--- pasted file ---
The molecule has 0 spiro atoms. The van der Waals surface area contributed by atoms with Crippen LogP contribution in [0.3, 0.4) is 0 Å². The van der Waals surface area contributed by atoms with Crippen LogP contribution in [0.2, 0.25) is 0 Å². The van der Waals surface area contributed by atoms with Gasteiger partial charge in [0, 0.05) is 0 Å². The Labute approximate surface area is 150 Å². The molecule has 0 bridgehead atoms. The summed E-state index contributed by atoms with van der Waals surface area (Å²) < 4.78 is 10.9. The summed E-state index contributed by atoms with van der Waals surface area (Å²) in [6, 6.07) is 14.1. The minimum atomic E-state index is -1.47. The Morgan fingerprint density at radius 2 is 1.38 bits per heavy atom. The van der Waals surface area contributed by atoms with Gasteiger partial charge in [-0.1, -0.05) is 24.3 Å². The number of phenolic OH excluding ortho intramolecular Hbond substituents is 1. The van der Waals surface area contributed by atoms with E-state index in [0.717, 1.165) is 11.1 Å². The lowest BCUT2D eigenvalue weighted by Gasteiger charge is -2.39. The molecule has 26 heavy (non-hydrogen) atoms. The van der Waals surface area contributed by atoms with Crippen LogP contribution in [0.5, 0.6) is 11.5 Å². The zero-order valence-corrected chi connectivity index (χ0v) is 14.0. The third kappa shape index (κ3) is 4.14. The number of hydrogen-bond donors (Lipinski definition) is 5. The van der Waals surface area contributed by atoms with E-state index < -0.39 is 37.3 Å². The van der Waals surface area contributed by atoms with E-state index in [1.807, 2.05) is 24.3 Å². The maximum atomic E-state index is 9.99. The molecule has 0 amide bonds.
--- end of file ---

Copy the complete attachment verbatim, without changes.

The molecule has 0 spiro atoms. The van der Waals surface area contributed by atoms with Crippen LogP contribution in [0.3, 0.4) is 0 Å². The van der Waals surface area contributed by atoms with Crippen LogP contribution in [0.2, 0.25) is 0 Å². The van der Waals surface area contributed by atoms with Gasteiger partial charge in [0, 0.05) is 0 Å². The Labute approximate surface area is 150 Å². The molecule has 0 bridgehead atoms. The summed E-state index contributed by atoms with van der Waals surface area (Å²) < 4.78 is 10.9. The summed E-state index contributed by atoms with van der Waals surface area (Å²) in [6, 6.07) is 14.1. The minimum atomic E-state index is -1.47. The Morgan fingerprint density at radius 2 is 1.38 bits per heavy atom. The van der Waals surface area contributed by atoms with Gasteiger partial charge in [-0.1, -0.05) is 24.3 Å². The number of phenolic OH excluding ortho intramolecular Hbond substituents is 1. The van der Waals surface area contributed by atoms with E-state index in [0.717, 1.165) is 11.1 Å². The lowest BCUT2D eigenvalue weighted by Gasteiger charge is -2.39. The molecule has 26 heavy (non-hydrogen) atoms. The van der Waals surface area contributed by atoms with Crippen LogP contribution in [0.5, 0.6) is 11.5 Å². The zero-order valence-corrected chi connectivity index (χ0v) is 14.0. The third kappa shape index (κ3) is 4.14. The number of hydrogen-bond donors (Lipinski definition) is 5. The van der Waals surface area contributed by atoms with E-state index < -0.39 is 37.3 Å². The van der Waals surface area contributed by atoms with E-state index in [1.807, 2.05) is 24.3 Å². The maximum atomic E-state index is 9.99. The molecule has 0 amide bonds.